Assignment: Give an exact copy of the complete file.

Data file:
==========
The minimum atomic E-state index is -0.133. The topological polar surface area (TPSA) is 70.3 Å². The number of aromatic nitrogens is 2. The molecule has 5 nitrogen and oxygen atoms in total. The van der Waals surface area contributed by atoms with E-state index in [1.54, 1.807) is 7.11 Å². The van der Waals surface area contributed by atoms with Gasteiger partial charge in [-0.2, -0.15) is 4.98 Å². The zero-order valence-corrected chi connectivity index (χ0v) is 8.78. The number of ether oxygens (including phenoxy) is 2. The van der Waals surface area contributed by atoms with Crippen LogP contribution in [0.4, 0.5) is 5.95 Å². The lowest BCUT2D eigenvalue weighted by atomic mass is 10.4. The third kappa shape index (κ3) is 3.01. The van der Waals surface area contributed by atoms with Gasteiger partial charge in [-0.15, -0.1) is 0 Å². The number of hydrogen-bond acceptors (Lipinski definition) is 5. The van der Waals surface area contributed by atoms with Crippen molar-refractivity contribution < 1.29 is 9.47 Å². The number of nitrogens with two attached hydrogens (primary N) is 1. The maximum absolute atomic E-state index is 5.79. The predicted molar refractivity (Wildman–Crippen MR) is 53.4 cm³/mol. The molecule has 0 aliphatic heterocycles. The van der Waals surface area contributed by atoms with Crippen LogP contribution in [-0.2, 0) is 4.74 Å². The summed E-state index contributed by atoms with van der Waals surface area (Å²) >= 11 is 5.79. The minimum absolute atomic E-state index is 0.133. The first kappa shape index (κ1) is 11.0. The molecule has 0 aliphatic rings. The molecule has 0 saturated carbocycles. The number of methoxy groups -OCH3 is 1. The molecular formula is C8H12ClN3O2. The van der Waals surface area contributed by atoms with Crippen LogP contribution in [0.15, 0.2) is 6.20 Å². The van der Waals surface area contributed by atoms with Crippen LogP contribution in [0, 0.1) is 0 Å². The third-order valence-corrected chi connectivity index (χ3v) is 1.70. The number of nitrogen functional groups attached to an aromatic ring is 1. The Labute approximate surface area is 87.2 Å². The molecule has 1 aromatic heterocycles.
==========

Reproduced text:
The minimum atomic E-state index is -0.133. The topological polar surface area (TPSA) is 70.3 Å². The number of aromatic nitrogens is 2. The molecule has 5 nitrogen and oxygen atoms in total. The van der Waals surface area contributed by atoms with E-state index in [1.54, 1.807) is 7.11 Å². The van der Waals surface area contributed by atoms with Gasteiger partial charge in [-0.2, -0.15) is 4.98 Å². The zero-order valence-corrected chi connectivity index (χ0v) is 8.78. The number of ether oxygens (including phenoxy) is 2. The van der Waals surface area contributed by atoms with Crippen LogP contribution in [0.4, 0.5) is 5.95 Å². The lowest BCUT2D eigenvalue weighted by atomic mass is 10.4. The third kappa shape index (κ3) is 3.01. The van der Waals surface area contributed by atoms with Gasteiger partial charge in [-0.15, -0.1) is 0 Å². The number of hydrogen-bond acceptors (Lipinski definition) is 5. The van der Waals surface area contributed by atoms with Crippen molar-refractivity contribution < 1.29 is 9.47 Å². The number of nitrogens with two attached hydrogens (primary N) is 1. The maximum absolute atomic E-state index is 5.79. The predicted molar refractivity (Wildman–Crippen MR) is 53.4 cm³/mol. The molecule has 0 aliphatic heterocycles. The van der Waals surface area contributed by atoms with Crippen LogP contribution in [-0.2, 0) is 4.74 Å². The summed E-state index contributed by atoms with van der Waals surface area (Å²) >= 11 is 5.79. The minimum absolute atomic E-state index is 0.133. The first kappa shape index (κ1) is 11.0. The molecule has 0 aliphatic rings. The molecule has 0 saturated carbocycles. The number of methoxy groups -OCH3 is 1. The molecular formula is C8H12ClN3O2. The van der Waals surface area contributed by atoms with Crippen LogP contribution in [0.15, 0.2) is 6.20 Å². The van der Waals surface area contributed by atoms with Crippen LogP contribution in [0, 0.1) is 0 Å². The third-order valence-corrected chi connectivity index (χ3v) is 1.70. The number of nitrogen functional groups attached to an aromatic ring is 1. The Labute approximate surface area is 87.2 Å². The molecule has 1 aromatic heterocycles.